Creative Destruction in Action: Competition for Amazon

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We are witnessing an example of creative destruction in action: competition for Amazon

Joseph Schumpeter is credited with coining the phrase creative destruction. He used it to describe the process of new entrants to a market displacing (or sometimes replacing) existing firms. We are now witnessing creative destruction in action in the home delivery market. Amazon is facing serious competition from a serious competitor: Walmart.

When the COVID pandemic began, economist Jodi Beggs tweeted,

quote from Jodi Beggs about sending her entire stimulus check to Jeff Bezos

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Here in Silicon Valley we are now on day 174 of the COVID lockdown. We’re both retired and have enough gear in house to keep us amused. But there’s one overlooked upside to this pandemic. Amazon is now facing competition from a company that has a real competitive advantage. Safeway is moving into this market but is limited by not having as many locations. Even where they do have stores, quite a few are not offering delivery.

Walmart and Safeway logos

Amazon’s real threat is Walmart. Their competitive advantage is actual brick-and-mortar stores with an incredibly good inventory management system. I picked nine random locations. Adding our Silicon Valley house brought the total to ten. Walmart offers delivery to eight of them: Omaha, NE; Daytona Beach, FL; Amarillo, TX; Peoria, IL; Camp Hill, PA; Reno, NV; Portland, OR; Forest City, NC; and, of course, Silicon Valley, CA. No delivery was available to an apartment in Boston’s Back Bay neighborhood or a town on Cape Cod. Here’s a table showing where both Walmart and Safeway offer home delivery. The last column is reserved for towns with no Safeway presence at all.

Walmart and Safeway delivery availability

Walmart and Safeway delivery availability

I hardly need to add that Walmart is ubiquitous and has the capability of delivering almost anywhere. Amazon has a superior network of delivery options including UPS, USPS, and their own vans. I did not test remote islands off the coast of Maine or villages in Alaska accessible only by air. I leave that to others.

Delivery and Fees

We have not used Safeway’s service so I can’t comment on quality. We have placed ten delivery orders with Walmart. Nine were delivered cheerfully and on time. The tenth never did show up. Walmart phone support quickly cancelled the order and refunded everything. We placed the same order and it was delivered the next day. We’re overall pretty happy with the experience.

There is one small gotcha using the Walmart mobile app. You are allowed to specify whether or not substitutes are allowed for each product. And you’re allowed to add items to your order after you’ve checked out. You can do this until 1:45 am the day of delivery. But once you’ve checked out there is no obvious way to specify whether you want substitutions even for items you’ve just added to the cart. Don’t check out until you’re sure you are done shopping!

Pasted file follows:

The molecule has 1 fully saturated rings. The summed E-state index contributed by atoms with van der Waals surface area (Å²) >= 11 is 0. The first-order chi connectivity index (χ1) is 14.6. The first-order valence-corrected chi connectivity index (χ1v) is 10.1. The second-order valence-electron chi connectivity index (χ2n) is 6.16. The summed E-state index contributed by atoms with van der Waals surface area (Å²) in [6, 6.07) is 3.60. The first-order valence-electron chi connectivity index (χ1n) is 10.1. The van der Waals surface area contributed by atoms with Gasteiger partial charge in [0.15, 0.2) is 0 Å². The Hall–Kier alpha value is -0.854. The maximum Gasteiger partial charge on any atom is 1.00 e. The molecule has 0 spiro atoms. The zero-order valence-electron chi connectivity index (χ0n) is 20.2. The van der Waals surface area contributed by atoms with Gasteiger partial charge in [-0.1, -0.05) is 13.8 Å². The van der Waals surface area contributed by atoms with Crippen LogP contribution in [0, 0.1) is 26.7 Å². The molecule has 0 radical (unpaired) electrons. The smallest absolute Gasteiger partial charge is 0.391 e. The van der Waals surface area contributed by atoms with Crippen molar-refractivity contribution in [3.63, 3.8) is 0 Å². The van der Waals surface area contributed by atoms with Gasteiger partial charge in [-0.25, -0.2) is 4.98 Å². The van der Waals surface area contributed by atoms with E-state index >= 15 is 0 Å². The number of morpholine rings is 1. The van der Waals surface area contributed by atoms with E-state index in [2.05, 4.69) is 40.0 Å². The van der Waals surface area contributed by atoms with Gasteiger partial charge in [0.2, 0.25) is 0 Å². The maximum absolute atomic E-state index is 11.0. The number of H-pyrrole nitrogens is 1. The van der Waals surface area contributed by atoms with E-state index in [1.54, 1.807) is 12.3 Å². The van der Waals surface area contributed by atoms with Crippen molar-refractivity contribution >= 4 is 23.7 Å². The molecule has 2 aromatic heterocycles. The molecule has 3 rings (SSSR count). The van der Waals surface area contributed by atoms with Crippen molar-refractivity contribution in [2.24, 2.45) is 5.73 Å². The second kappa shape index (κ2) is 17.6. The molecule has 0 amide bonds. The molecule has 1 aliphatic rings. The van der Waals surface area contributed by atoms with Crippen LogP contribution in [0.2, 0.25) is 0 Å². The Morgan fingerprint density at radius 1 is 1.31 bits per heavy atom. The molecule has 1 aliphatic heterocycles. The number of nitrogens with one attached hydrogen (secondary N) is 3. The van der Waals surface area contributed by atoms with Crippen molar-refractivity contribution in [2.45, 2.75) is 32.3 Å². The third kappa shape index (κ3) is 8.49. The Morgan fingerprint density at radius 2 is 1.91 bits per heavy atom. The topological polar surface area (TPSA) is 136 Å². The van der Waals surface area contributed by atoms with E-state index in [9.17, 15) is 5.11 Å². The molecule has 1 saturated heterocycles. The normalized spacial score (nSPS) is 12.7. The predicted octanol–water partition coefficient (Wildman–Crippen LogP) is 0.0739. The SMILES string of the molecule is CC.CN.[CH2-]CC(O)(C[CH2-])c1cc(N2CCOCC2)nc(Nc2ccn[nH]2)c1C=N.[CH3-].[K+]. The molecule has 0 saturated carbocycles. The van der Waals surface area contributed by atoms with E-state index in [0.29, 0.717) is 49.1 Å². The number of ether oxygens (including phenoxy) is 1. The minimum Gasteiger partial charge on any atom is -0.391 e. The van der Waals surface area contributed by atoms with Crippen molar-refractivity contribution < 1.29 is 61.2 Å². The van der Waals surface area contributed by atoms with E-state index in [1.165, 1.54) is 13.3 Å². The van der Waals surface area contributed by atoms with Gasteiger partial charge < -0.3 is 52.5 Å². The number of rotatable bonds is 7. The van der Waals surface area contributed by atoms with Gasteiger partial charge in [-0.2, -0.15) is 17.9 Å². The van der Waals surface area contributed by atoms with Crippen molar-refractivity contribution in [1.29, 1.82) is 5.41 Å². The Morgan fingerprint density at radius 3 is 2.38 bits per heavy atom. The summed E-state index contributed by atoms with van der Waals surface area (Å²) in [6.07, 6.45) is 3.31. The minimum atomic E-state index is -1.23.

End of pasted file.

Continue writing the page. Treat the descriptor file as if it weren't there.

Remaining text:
Safeway offers this warning. This is why we can’t evaluate substitutions and other ordering options. Frankly, we’re nervous about the cancellation time window.

Safeway order warning

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Both Safeway and Walmart offer unlimited delivery options. Walmart is slightly cheaper. If you don’t want to sign up for a monthly or annual service, the per-order fee and discounts are almost identical. Both offer discounts for large orders and/or for delivery time slots with excess capacity.

The Walmart app asks for a thumbs-up/down vote on your experience, then offers you an opportunity to tip the delivery guy. Our first major piece of advice is to always tip large amounts. Your reputation among the drivers makes a difference. Safeway does not allow tipping, although how they’d stop you from giving the driver cash at the door is a mystery to me. Here’s the pricing.

Comparison of delivery options and fees

A second bit of advice is to include some adult beverages in your order. You will get a driver who is over 21 and somewhat more responsible than others.

Conclusion

We order from both Amazon and Walmart regularly. Our impression is that Walmart will capture a good-sized chunk of the home delivery market. For starters, ordering groceries is fully integrated with ordering, say, cat food or sweatpants. Amazon has yet to realize serious benefits from their Whole Foods acquisition.

Walmart offers personalized service, a good mobile app, and pretty terrific customer service. The mobile app literally updates the shopping and delivery in close to real time. Amazon’s delivery times have become haphazard as supply chains are disrupted. Walmart, of course, has considerable monopsony power with its suppliers. They are unlikely to see disruptions anywhere near the magnitude Amazon has experienced.

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About Tony Lima

Retired after teaching economics at California State Univ., East Bay (Hayward, CA). Ph.D., economics, Stanford. Also taught MBA finance at the California University of Management and Technology. Occasionally take on a consulting project if it's interesting. Other interests include wine and technology.